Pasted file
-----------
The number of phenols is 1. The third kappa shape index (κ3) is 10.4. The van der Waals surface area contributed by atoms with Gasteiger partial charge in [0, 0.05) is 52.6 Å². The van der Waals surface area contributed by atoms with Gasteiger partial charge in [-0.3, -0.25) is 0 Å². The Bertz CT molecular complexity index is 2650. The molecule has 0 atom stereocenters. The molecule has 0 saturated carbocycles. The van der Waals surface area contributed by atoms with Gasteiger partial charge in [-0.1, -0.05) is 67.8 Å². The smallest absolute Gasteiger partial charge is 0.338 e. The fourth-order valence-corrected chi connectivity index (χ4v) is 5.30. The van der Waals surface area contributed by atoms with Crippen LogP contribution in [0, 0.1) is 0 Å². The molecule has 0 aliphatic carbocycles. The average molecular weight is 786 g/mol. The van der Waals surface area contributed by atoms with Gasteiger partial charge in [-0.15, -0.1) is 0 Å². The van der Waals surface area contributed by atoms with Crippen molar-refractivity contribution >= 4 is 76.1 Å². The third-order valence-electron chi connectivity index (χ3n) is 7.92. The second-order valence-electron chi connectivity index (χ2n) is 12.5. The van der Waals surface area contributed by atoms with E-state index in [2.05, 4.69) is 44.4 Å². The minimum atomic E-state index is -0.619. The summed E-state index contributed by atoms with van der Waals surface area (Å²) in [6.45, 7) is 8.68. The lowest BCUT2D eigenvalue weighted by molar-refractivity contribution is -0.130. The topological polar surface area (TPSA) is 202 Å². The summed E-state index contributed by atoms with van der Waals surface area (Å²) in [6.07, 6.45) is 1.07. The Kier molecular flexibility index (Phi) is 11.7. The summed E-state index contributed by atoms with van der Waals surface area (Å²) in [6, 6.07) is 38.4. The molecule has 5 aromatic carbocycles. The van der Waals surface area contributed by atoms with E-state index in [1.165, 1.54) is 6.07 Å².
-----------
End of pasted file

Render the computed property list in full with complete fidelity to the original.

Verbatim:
The number of phenols is 1. The third kappa shape index (κ3) is 10.4. The van der Waals surface area contributed by atoms with Gasteiger partial charge in [0, 0.05) is 52.6 Å². The van der Waals surface area contributed by atoms with Gasteiger partial charge in [-0.3, -0.25) is 0 Å². The Bertz CT molecular complexity index is 2650. The molecule has 0 atom stereocenters. The molecule has 0 saturated carbocycles. The van der Waals surface area contributed by atoms with Gasteiger partial charge in [-0.1, -0.05) is 67.8 Å². The smallest absolute Gasteiger partial charge is 0.338 e. The fourth-order valence-corrected chi connectivity index (χ4v) is 5.30. The van der Waals surface area contributed by atoms with Crippen LogP contribution in [0, 0.1) is 0 Å². The molecule has 0 aliphatic carbocycles. The average molecular weight is 786 g/mol. The van der Waals surface area contributed by atoms with Gasteiger partial charge in [-0.15, -0.1) is 0 Å². The van der Waals surface area contributed by atoms with Crippen molar-refractivity contribution >= 4 is 76.1 Å². The third-order valence-electron chi connectivity index (χ3n) is 7.92. The second-order valence-electron chi connectivity index (χ2n) is 12.5. The van der Waals surface area contributed by atoms with E-state index in [2.05, 4.69) is 44.4 Å². The minimum atomic E-state index is -0.619. The summed E-state index contributed by atoms with van der Waals surface area (Å²) in [6.45, 7) is 8.68. The lowest BCUT2D eigenvalue weighted by molar-refractivity contribution is -0.130. The topological polar surface area (TPSA) is 202 Å². The summed E-state index contributed by atoms with van der Waals surface area (Å²) in [6.07, 6.45) is 1.07. The Kier molecular flexibility index (Phi) is 11.7. The summed E-state index contributed by atoms with van der Waals surface area (Å²) in [6, 6.07) is 38.4. The molecule has 5 aromatic carbocycles. The van der Waals surface area contributed by atoms with E-state index in [1.165, 1.54) is 6.07 Å².